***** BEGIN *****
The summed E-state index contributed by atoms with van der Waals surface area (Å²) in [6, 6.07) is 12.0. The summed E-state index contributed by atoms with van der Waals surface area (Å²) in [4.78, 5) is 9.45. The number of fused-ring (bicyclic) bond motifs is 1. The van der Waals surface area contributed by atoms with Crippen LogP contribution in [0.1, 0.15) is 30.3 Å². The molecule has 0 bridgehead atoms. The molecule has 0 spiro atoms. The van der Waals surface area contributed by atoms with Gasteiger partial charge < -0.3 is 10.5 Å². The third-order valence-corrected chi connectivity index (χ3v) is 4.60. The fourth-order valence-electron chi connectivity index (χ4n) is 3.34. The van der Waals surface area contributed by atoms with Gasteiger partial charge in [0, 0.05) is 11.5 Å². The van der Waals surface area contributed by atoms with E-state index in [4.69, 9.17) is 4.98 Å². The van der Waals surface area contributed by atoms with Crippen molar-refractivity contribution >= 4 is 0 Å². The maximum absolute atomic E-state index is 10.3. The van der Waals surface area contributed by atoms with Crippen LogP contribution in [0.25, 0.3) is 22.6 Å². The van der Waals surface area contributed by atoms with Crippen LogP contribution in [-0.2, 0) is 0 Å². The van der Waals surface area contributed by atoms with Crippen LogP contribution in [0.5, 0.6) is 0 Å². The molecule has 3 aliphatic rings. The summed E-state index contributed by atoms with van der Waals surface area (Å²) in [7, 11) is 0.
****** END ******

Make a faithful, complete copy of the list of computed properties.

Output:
The summed E-state index contributed by atoms with van der Waals surface area (Å²) in [6, 6.07) is 12.0. The summed E-state index contributed by atoms with van der Waals surface area (Å²) in [4.78, 5) is 9.45. The number of fused-ring (bicyclic) bond motifs is 1. The van der Waals surface area contributed by atoms with Crippen LogP contribution in [0.1, 0.15) is 30.3 Å². The molecule has 0 bridgehead atoms. The molecule has 0 spiro atoms. The van der Waals surface area contributed by atoms with Gasteiger partial charge < -0.3 is 10.5 Å². The third-order valence-corrected chi connectivity index (χ3v) is 4.60. The fourth-order valence-electron chi connectivity index (χ4n) is 3.34. The van der Waals surface area contributed by atoms with Gasteiger partial charge in [0, 0.05) is 11.5 Å². The van der Waals surface area contributed by atoms with E-state index in [4.69, 9.17) is 4.98 Å². The van der Waals surface area contributed by atoms with Crippen molar-refractivity contribution >= 4 is 0 Å². The maximum absolute atomic E-state index is 10.3. The van der Waals surface area contributed by atoms with Crippen LogP contribution in [0.25, 0.3) is 22.6 Å². The van der Waals surface area contributed by atoms with Crippen LogP contribution in [-0.2, 0) is 0 Å². The van der Waals surface area contributed by atoms with Crippen LogP contribution in [0.5, 0.6) is 0 Å². The molecule has 3 aliphatic rings. The summed E-state index contributed by atoms with van der Waals surface area (Å²) in [7, 11) is 0.